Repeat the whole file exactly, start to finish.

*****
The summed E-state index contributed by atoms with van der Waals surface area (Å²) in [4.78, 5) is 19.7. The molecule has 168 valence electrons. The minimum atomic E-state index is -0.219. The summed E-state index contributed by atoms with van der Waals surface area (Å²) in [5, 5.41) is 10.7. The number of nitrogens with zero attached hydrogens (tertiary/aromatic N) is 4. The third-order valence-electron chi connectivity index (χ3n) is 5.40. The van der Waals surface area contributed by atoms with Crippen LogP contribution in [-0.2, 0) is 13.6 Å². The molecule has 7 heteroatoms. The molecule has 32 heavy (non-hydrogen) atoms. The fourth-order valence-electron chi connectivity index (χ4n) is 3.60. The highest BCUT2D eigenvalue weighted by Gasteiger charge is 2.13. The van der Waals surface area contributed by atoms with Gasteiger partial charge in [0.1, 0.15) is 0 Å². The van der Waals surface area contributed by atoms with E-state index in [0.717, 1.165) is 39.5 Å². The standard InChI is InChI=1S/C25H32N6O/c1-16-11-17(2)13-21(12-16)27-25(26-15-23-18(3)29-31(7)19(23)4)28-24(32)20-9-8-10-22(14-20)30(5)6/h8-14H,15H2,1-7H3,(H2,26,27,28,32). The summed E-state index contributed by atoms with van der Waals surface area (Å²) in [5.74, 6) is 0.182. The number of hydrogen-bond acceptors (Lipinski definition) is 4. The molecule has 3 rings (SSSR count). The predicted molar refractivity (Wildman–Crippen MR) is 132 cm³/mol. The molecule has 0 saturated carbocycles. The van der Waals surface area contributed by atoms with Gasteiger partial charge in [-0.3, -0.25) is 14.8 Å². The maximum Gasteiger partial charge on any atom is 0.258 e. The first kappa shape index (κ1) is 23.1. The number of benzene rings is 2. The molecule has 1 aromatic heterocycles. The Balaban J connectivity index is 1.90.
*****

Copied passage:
The summed E-state index contributed by atoms with van der Waals surface area (Å²) in [4.78, 5) is 19.7. The molecule has 168 valence electrons. The minimum atomic E-state index is -0.219. The summed E-state index contributed by atoms with van der Waals surface area (Å²) in [5, 5.41) is 10.7. The number of nitrogens with zero attached hydrogens (tertiary/aromatic N) is 4. The third-order valence-electron chi connectivity index (χ3n) is 5.40. The van der Waals surface area contributed by atoms with Crippen LogP contribution in [-0.2, 0) is 13.6 Å². The molecule has 7 heteroatoms. The molecule has 32 heavy (non-hydrogen) atoms. The fourth-order valence-electron chi connectivity index (χ4n) is 3.60. The highest BCUT2D eigenvalue weighted by Gasteiger charge is 2.13. The van der Waals surface area contributed by atoms with Gasteiger partial charge in [0.1, 0.15) is 0 Å². The van der Waals surface area contributed by atoms with E-state index in [0.717, 1.165) is 39.5 Å². The standard InChI is InChI=1S/C25H32N6O/c1-16-11-17(2)13-21(12-16)27-25(26-15-23-18(3)29-31(7)19(23)4)28-24(32)20-9-8-10-22(14-20)30(5)6/h8-14H,15H2,1-7H3,(H2,26,27,28,32). The summed E-state index contributed by atoms with van der Waals surface area (Å²) in [5.74, 6) is 0.182. The number of hydrogen-bond acceptors (Lipinski definition) is 4. The molecule has 3 rings (SSSR count). The predicted molar refractivity (Wildman–Crippen MR) is 132 cm³/mol. The molecule has 0 saturated carbocycles. The van der Waals surface area contributed by atoms with Gasteiger partial charge in [-0.3, -0.25) is 14.8 Å². The maximum Gasteiger partial charge on any atom is 0.258 e. The first kappa shape index (κ1) is 23.1. The number of benzene rings is 2. The molecule has 1 aromatic heterocycles. The Balaban J connectivity index is 1.90.